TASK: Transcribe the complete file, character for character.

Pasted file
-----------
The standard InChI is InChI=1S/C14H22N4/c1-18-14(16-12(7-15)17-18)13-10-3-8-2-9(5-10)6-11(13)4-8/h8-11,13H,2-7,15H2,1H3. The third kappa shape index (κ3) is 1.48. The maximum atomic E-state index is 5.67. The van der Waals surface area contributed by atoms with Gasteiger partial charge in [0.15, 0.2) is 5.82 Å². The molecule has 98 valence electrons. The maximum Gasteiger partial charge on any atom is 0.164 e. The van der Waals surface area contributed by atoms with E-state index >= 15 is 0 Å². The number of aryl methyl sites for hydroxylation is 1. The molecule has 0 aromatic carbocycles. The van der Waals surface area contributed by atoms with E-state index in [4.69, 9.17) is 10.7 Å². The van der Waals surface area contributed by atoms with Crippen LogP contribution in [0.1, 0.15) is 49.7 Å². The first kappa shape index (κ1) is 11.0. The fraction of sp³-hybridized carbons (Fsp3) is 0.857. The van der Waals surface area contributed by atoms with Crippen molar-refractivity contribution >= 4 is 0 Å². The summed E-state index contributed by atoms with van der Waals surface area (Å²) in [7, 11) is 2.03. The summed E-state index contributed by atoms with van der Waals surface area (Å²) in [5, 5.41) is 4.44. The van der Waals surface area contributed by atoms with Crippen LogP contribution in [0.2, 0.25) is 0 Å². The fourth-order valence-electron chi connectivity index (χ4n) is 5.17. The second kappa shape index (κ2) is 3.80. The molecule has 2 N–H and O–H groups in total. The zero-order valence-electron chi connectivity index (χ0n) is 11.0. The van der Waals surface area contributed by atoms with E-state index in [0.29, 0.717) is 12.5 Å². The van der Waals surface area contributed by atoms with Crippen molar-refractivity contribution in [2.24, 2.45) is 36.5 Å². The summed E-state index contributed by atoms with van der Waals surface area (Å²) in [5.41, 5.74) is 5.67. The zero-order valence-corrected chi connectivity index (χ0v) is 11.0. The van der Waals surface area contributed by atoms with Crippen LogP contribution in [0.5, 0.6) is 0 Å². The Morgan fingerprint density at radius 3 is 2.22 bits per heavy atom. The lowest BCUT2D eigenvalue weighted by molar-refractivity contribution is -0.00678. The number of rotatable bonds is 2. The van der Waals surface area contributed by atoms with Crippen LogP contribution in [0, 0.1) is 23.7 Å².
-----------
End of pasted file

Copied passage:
The standard InChI is InChI=1S/C14H22N4/c1-18-14(16-12(7-15)17-18)13-10-3-8-2-9(5-10)6-11(13)4-8/h8-11,13H,2-7,15H2,1H3. The third kappa shape index (κ3) is 1.48. The maximum atomic E-state index is 5.67. The van der Waals surface area contributed by atoms with Gasteiger partial charge in [0.15, 0.2) is 5.82 Å². The molecule has 98 valence electrons. The maximum Gasteiger partial charge on any atom is 0.164 e. The van der Waals surface area contributed by atoms with E-state index >= 15 is 0 Å². The number of aryl methyl sites for hydroxylation is 1. The molecule has 0 aromatic carbocycles. The van der Waals surface area contributed by atoms with E-state index in [4.69, 9.17) is 10.7 Å². The van der Waals surface area contributed by atoms with Crippen LogP contribution in [0.1, 0.15) is 49.7 Å². The first kappa shape index (κ1) is 11.0. The fraction of sp³-hybridized carbons (Fsp3) is 0.857. The van der Waals surface area contributed by atoms with Crippen molar-refractivity contribution >= 4 is 0 Å². The summed E-state index contributed by atoms with van der Waals surface area (Å²) in [7, 11) is 2.03. The summed E-state index contributed by atoms with van der Waals surface area (Å²) in [5, 5.41) is 4.44. The van der Waals surface area contributed by atoms with Crippen LogP contribution in [0.2, 0.25) is 0 Å². The fourth-order valence-electron chi connectivity index (χ4n) is 5.17. The second kappa shape index (κ2) is 3.80. The molecule has 2 N–H and O–H groups in total. The zero-order valence-electron chi connectivity index (χ0n) is 11.0. The van der Waals surface area contributed by atoms with E-state index in [0.29, 0.717) is 12.5 Å². The van der Waals surface area contributed by atoms with Crippen molar-refractivity contribution in [2.24, 2.45) is 36.5 Å². The summed E-state index contributed by atoms with van der Waals surface area (Å²) in [5.41, 5.74) is 5.67. The zero-order valence-corrected chi connectivity index (χ0v) is 11.0. The van der Waals surface area contributed by atoms with Crippen LogP contribution in [0.5, 0.6) is 0 Å². The Morgan fingerprint density at radius 3 is 2.22 bits per heavy atom. The lowest BCUT2D eigenvalue weighted by molar-refractivity contribution is -0.00678. The number of rotatable bonds is 2. The van der Waals surface area contributed by atoms with Crippen LogP contribution in [0, 0.1) is 23.7 Å².